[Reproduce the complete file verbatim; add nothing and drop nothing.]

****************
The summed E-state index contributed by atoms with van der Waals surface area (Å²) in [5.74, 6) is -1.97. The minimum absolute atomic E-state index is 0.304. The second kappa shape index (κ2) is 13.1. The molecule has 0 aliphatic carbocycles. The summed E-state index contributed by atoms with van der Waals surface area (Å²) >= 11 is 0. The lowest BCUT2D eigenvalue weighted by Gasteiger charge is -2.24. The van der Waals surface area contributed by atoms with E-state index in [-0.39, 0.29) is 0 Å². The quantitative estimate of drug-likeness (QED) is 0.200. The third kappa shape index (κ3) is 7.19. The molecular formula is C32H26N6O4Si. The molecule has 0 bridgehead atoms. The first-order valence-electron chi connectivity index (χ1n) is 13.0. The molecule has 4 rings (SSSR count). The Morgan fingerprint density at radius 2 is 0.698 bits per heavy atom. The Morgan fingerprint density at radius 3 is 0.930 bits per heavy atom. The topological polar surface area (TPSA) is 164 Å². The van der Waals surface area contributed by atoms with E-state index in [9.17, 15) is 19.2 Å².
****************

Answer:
The summed E-state index contributed by atoms with van der Waals surface area (Å²) in [5.74, 6) is -1.97. The minimum absolute atomic E-state index is 0.304. The second kappa shape index (κ2) is 13.1. The molecule has 0 aliphatic carbocycles. The summed E-state index contributed by atoms with van der Waals surface area (Å²) >= 11 is 0. The lowest BCUT2D eigenvalue weighted by Gasteiger charge is -2.24. The van der Waals surface area contributed by atoms with E-state index in [-0.39, 0.29) is 0 Å². The quantitative estimate of drug-likeness (QED) is 0.200. The third kappa shape index (κ3) is 7.19. The molecular formula is C32H26N6O4Si. The molecule has 0 bridgehead atoms. The first-order valence-electron chi connectivity index (χ1n) is 13.0. The molecule has 4 rings (SSSR count). The Morgan fingerprint density at radius 2 is 0.698 bits per heavy atom. The Morgan fingerprint density at radius 3 is 0.930 bits per heavy atom. The topological polar surface area (TPSA) is 164 Å². The van der Waals surface area contributed by atoms with E-state index in [9.17, 15) is 19.2 Å².